Problems of 1st Digital Soyuz Unresolved as 2nd Launch Looms
LONDON — The problems that troubled the first flight of Russia’s new digital Soyuz space capsule last year are still unknown with less than two months remaining before the spacecraft design’s second flight to the international space station.
The second digital Soyuz, called TMA-02M, is due to launch three new crewmembers toward the space station this summer. The flight is currently slated to launch May 30, NASA officials have said.
The Soyuz TMA-02M flight will continue tests of the Soyuz’s new digital control system that began with the launch of the digital design’s debut flight last October. During that first mission, the Soyuz’s digital system suffered a computer display malfunction on its Neptune computer console, which required repairs once the vehicle arrived at the space station.
The Soyuz TMA-01M spacecraft returned to Earth in mid-March with a successful landing on the snowy steppes of Kazakhstan in Central Asia.
In the first public comments by a senior Russian Federal Space Agency official on the matter, the agency’s deputy head, Vitaly Davyidov, said TMA-01M “is back we shall finally find out what was wrong.”
Davyidov spoke during his visit to London’s Royal Aeronautical Society for its Yuri Gagarin 50th anniversary event on March 16, the same day the Soyuz TMA-01M capsule landed in Kazakhstan.
Digital Soyuz back on Earth
When the Soyuz TMA-01M landed safely, it returned a NASA astronaut and two cosmonauts home after a five-month spaceflight. Davyidov said Russia’s space agency is taking a close look at the spacecraft’s software and hardware to pin down the computer problem from its Oct. 7 launch.
The next digital Soyuz is slated to launch in weeks to ferry Russian cosmonaut Sergei Volkov, NASA astronaut Mike Fossum and Japanese astronaut Satoshi Furukawa toward the station. The Soyuz that launched April 4 was a nondigital design version of the spacecraft.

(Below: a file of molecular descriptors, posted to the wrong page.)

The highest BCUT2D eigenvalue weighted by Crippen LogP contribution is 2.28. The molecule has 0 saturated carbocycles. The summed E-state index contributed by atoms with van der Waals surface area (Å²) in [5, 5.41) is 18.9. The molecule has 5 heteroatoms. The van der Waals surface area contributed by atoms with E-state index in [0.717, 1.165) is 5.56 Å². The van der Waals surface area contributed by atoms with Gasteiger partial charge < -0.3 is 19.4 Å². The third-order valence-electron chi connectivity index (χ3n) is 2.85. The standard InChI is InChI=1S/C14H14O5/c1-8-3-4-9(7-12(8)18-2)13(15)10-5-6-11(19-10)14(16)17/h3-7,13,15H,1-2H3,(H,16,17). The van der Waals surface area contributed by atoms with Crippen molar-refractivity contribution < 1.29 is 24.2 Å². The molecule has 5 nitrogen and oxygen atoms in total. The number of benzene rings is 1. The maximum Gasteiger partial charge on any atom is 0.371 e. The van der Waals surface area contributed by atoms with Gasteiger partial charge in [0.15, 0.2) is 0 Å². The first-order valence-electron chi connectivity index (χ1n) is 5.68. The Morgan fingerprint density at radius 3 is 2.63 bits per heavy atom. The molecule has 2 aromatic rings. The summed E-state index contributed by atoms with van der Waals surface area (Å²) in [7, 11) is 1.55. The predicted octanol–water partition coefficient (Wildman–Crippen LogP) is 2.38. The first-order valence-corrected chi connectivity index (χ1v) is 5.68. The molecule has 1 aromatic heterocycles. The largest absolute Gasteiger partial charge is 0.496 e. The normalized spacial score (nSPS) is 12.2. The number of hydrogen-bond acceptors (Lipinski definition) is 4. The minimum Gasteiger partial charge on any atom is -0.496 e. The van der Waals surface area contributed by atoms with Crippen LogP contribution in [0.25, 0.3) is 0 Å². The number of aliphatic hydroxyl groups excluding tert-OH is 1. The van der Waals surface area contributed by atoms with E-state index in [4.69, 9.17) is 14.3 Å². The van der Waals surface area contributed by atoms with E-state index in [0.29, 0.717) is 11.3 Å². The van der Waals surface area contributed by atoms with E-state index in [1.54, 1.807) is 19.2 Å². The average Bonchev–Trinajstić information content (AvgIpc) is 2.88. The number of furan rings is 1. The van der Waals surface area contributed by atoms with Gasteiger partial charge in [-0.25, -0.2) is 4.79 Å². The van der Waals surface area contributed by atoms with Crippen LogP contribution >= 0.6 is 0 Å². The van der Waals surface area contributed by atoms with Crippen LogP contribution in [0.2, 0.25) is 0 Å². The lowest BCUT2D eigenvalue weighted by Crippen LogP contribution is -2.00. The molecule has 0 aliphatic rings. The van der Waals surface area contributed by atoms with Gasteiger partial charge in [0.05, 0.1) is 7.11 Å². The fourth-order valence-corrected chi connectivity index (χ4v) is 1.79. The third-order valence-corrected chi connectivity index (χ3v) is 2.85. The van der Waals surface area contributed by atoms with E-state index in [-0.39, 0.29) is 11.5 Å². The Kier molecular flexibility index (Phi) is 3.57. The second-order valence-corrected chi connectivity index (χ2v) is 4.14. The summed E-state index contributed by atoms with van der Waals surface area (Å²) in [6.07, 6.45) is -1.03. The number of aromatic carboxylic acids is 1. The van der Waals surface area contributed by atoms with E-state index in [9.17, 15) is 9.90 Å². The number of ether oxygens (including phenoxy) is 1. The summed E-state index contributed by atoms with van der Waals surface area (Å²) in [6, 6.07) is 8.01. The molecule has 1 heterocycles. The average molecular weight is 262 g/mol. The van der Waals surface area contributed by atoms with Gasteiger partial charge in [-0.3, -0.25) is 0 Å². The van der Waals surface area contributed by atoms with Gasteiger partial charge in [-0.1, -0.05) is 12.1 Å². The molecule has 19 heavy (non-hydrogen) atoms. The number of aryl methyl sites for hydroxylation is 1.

Volkov has told reporters he is confident of modifications made to the digital Soyuz design.
“We have backup equipment installed onboard our vehicle [TMA-02M], this device that already was checked by the expedition that recently returned from space, and we have already installed this equipment,” Volkov said in a March 21 press conference.
Volkov was referring to the work done by Russian cosmonaut Alexander Kaleri, who worked on TMA-01M’s Neptune instrument panels before its return to Earth carrying him; the station’s Expedition 26 commander Scott Kelly of NASA; and Russian flight engineer Oleg Skripochka.
But Kaleri did not just check the equipment. He also added four micro ampere meter assemblies during the system’s checkup, according to a NASA status update.
More tests ahead
The Neptune display problems may not be the only potential issues for the digital Soyuz’s next flight, as not all of the new systems and capabilities were tested with TMA-01M.
“For us it is going to be the middle of the autonomous flight to station when we’ll use almost 100 percent all abilities of new [digital control system] for the docking,” Volkov said. “It is going to be really new because previous Soyuz used only partially all these abilities.”
NASA also has been involved in Russia’s digital Soyuz preparations. The U.S. space agency has a vested interested since it plans to continue flying astronauts on Russian Soyuz vehicles once its 30-year space shuttle program retires for good this year.
NASA officials said that while it had not been made aware of any problems with the landing of Soyuz TMA-01M, the agency was involved in trying to “understand the cause, effect and remediation efforts concerning the problems encountered with the new digital Soyuz model.”
NASA says it will continue to participate in the Russian’s General Design Review for each Soyuz mission, which is the Russian equivalent to the U.S. space agency’s Flight Readiness Review process before every shuttle mission.